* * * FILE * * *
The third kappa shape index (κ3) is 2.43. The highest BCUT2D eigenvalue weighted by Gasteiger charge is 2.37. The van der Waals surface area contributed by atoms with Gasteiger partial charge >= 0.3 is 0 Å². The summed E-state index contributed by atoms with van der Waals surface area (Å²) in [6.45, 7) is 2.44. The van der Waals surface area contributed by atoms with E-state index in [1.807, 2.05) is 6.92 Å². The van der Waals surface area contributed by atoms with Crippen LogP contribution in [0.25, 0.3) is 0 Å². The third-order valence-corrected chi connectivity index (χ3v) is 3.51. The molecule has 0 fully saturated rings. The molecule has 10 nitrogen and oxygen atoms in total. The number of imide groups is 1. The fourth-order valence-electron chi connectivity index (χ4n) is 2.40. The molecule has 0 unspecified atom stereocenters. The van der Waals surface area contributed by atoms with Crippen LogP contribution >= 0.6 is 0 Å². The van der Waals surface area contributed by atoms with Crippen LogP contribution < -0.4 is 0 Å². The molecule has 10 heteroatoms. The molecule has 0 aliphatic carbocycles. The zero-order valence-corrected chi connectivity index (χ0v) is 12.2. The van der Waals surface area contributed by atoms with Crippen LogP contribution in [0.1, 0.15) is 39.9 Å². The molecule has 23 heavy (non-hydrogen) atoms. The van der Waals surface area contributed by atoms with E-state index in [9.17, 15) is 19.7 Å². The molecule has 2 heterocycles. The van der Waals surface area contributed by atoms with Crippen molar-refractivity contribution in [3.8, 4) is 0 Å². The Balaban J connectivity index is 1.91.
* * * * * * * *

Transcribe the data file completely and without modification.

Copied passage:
The third kappa shape index (κ3) is 2.43. The highest BCUT2D eigenvalue weighted by Gasteiger charge is 2.37. The van der Waals surface area contributed by atoms with Gasteiger partial charge >= 0.3 is 0 Å². The summed E-state index contributed by atoms with van der Waals surface area (Å²) in [6.45, 7) is 2.44. The van der Waals surface area contributed by atoms with E-state index in [1.807, 2.05) is 6.92 Å². The van der Waals surface area contributed by atoms with Crippen LogP contribution in [0.25, 0.3) is 0 Å². The third-order valence-corrected chi connectivity index (χ3v) is 3.51. The molecule has 0 fully saturated rings. The molecule has 10 nitrogen and oxygen atoms in total. The number of imide groups is 1. The fourth-order valence-electron chi connectivity index (χ4n) is 2.40. The molecule has 0 unspecified atom stereocenters. The van der Waals surface area contributed by atoms with Crippen LogP contribution >= 0.6 is 0 Å². The van der Waals surface area contributed by atoms with Crippen LogP contribution < -0.4 is 0 Å². The molecule has 10 heteroatoms. The molecule has 0 aliphatic carbocycles. The zero-order valence-corrected chi connectivity index (χ0v) is 12.2. The van der Waals surface area contributed by atoms with Crippen LogP contribution in [0.1, 0.15) is 39.9 Å². The molecule has 23 heavy (non-hydrogen) atoms. The van der Waals surface area contributed by atoms with E-state index in [9.17, 15) is 19.7 Å². The molecule has 2 heterocycles. The van der Waals surface area contributed by atoms with Crippen molar-refractivity contribution in [3.8, 4) is 0 Å². The Balaban J connectivity index is 1.91.